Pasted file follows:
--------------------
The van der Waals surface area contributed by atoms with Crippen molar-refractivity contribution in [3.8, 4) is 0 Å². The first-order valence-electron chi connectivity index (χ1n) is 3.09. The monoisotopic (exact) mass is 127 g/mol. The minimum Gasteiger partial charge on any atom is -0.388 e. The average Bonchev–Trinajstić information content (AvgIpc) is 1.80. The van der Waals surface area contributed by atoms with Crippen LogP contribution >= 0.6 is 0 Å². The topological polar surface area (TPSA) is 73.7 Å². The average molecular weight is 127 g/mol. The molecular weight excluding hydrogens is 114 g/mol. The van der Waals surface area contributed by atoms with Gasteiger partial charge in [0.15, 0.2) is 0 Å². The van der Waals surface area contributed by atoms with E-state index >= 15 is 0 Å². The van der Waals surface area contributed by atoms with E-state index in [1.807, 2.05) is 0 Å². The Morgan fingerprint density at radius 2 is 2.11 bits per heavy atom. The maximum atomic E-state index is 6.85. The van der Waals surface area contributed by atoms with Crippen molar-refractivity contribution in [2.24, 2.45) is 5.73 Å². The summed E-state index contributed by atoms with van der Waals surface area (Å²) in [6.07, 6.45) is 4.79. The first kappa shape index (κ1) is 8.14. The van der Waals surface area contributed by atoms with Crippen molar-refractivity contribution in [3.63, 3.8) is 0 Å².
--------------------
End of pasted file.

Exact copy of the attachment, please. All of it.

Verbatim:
The van der Waals surface area contributed by atoms with Crippen molar-refractivity contribution in [3.8, 4) is 0 Å². The first-order valence-electron chi connectivity index (χ1n) is 3.09. The monoisotopic (exact) mass is 127 g/mol. The minimum Gasteiger partial charge on any atom is -0.388 e. The average Bonchev–Trinajstić information content (AvgIpc) is 1.80. The van der Waals surface area contributed by atoms with Crippen LogP contribution >= 0.6 is 0 Å². The topological polar surface area (TPSA) is 73.7 Å². The average molecular weight is 127 g/mol. The molecular weight excluding hydrogens is 114 g/mol. The van der Waals surface area contributed by atoms with Gasteiger partial charge in [0.15, 0.2) is 0 Å². The van der Waals surface area contributed by atoms with E-state index >= 15 is 0 Å². The van der Waals surface area contributed by atoms with E-state index in [1.807, 2.05) is 0 Å². The Morgan fingerprint density at radius 2 is 2.11 bits per heavy atom. The maximum atomic E-state index is 6.85. The van der Waals surface area contributed by atoms with Crippen molar-refractivity contribution in [2.24, 2.45) is 5.73 Å². The summed E-state index contributed by atoms with van der Waals surface area (Å²) in [6.07, 6.45) is 4.79. The first kappa shape index (κ1) is 8.14. The van der Waals surface area contributed by atoms with Crippen molar-refractivity contribution in [3.63, 3.8) is 0 Å².